Seattle Mariners Offseason: Which Move Was the ‘Best’?
The Seattle Mariners offseason has been an eventful one, to say the least. The team added one of the best hitters on the free agent market and traded for pitching depth and a platoon situation in right field. The Mariners also made some minor moves, including acquisitions for bullpen depth. The offseason also saw a $100 million dollar contract extension.
So, Seattle Mariners faithful, which move was the best of the offseason? I will lump the four major moves together– this means keeping the platoon set-up as one ‘move,’ for the sake of synthesis.
Let’s start first with the new slugger:
1. The Mariners Sign Nelson Cruz:
With a 4-year, $57 million contract the Mariners lured the 34-year old slugger off the free agent market. Cruz led the American League with 40 home runs in 2014 with the Baltimore Orioles, and averages 33 home runs per 162 games played.
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Cruz didn’t come cheap, and is on the wrong side of 30, but the Mariners are confident his power will translate to Safeco Field while playing DH. Cruz is expected to anchor the middle of the order at the clean-up spot, a right-hander straddled by two left-handed mashers.
Nelson Cruz will be 38 at the end of this contract, but this offseason move by the Mariners front office made it clear: this team is prepared and willing to win now.
2. The Seattle Mariners acquire LHP J.A. Happ:
Sep 12, 2014; Toronto, Ontario, CAN; Toronto Blue Jays starting pitcher J.A. Happ (48) on the bench during the seventh inning against the Tampa Bay Rays at Rogers Centre. Tampa Bay defeated Toronto 1-0. Mandatory Credit: John E. Sokolowski-USA TODAY Sports
In the most controversial move of the offseason, the M’s traded away their best offensive outfielder on the roster– Michael Saunders— for a likely 4th starter in the Mariners rotation. There was animosity between the front office and the Condor, who was often injured, his dedication and conditioning questioned.
But in the deal the Mariners got a left-handed pitcher who provides depth and experience in their rotation. He is a fly ball pitcher, which means he could get an ERA bump like Chris Young did in 2014.
A cause for concern with Happ, though, is his durability. He’s never pitched more than 166.0 innings in a season, and that was all the way back in 2009 when he played for the Phillies.
Happ is 32 and this is his last year left on his contract. He looks to be valuable for the Mariners, and if he does run out of gas late in the season, the Mariners have a young lefty– Roenis Elias— with solid Major League experience who will be eager to take his place.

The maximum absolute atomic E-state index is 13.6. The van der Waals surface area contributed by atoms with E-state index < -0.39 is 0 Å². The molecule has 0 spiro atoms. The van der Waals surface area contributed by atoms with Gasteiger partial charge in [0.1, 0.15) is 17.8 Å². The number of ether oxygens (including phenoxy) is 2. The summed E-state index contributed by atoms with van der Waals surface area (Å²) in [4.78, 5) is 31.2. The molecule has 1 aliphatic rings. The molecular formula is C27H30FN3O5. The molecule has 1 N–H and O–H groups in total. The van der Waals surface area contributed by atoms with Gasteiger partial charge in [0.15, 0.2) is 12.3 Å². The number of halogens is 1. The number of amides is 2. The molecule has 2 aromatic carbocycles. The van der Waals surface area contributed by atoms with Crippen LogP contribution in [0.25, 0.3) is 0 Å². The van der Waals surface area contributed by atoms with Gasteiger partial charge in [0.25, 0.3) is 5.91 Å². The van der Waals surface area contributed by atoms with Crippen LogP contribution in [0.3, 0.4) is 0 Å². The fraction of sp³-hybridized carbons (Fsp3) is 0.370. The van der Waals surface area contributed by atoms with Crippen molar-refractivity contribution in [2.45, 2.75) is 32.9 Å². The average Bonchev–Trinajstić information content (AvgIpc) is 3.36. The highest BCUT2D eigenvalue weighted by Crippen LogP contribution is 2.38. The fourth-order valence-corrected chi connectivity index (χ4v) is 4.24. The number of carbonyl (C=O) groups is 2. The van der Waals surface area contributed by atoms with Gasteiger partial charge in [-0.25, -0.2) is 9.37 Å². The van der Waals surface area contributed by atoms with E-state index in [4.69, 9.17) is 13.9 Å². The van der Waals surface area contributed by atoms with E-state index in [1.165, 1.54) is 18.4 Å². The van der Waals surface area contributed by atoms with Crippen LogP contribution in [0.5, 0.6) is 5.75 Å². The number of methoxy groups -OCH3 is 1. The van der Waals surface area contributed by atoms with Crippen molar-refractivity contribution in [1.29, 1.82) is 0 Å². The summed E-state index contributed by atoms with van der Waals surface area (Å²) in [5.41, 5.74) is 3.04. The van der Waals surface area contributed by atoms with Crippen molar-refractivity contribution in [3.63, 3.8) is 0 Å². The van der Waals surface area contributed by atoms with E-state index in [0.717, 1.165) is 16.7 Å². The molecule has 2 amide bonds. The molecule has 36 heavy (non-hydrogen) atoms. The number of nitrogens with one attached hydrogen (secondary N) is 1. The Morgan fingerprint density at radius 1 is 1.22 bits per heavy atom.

3. The Mariners Give Kyle Seager a 7-year, $100 million contract extension:
Kyle Seager was an All-Star and a Gold Glove winner in 2014 with the Seattle Mariners. His bat improved markedly, as he finished with 25 home runs and 96 RBI. His defense, too, improved again this season, earning him Gold Glove honors over the likes of former Athletic Josh Donaldson and Rangers’ Adrian Beltre.
Seager, 27, is coming into his prime with a new contract, hitting behind Robinson Cano and Nelson Cruz, giving ample RBI opportunities.
Seager won’t be leaving Seattle anytime soon. And seeing as most fans love Seager, this is a feel good and smart investment.
4. The M’s Trade For Seth Smith, Justin Ruggiano to Platoon Right Field:
Aug 17, 2014; St. Louis, MO, USA; San Diego Padres left fielder Seth Smith (12) grounds out to first base during the ninth inning against the St. Louis Cardinals at Busch Stadium. The Cardinals defeated the Padres 7-6. Mandatory Credit: Scott Rovak-USA TODAY Sports
After the trade that sent Saunders to Toronto, the Mariners had a gaping void in their outfield. By going out and trading an unknown minor league reliever for Justin Ruggiano, and RHP Brandon Maurer for Seth Smith, the M’s put together what could amount to a lefty-righty platoon in right field.
Smith is under contract for two more seasons, each for less than $7 million. He also carries a $7 million team option for 2017.
Ruggiano is in his 4th year of service, making him a free agent as well in 2017.
Both players are cost control with Major League experience and a proven track record against opposite-handed pitchers.
So, Seattle Mariners fans, which move was the best of the offseason? Was it one of these four major moves, or are you perhaps happy about something smaller? Or even a move that wasn’t made– like a re-signing of Kendrys Morales or a trade for Justin Upton?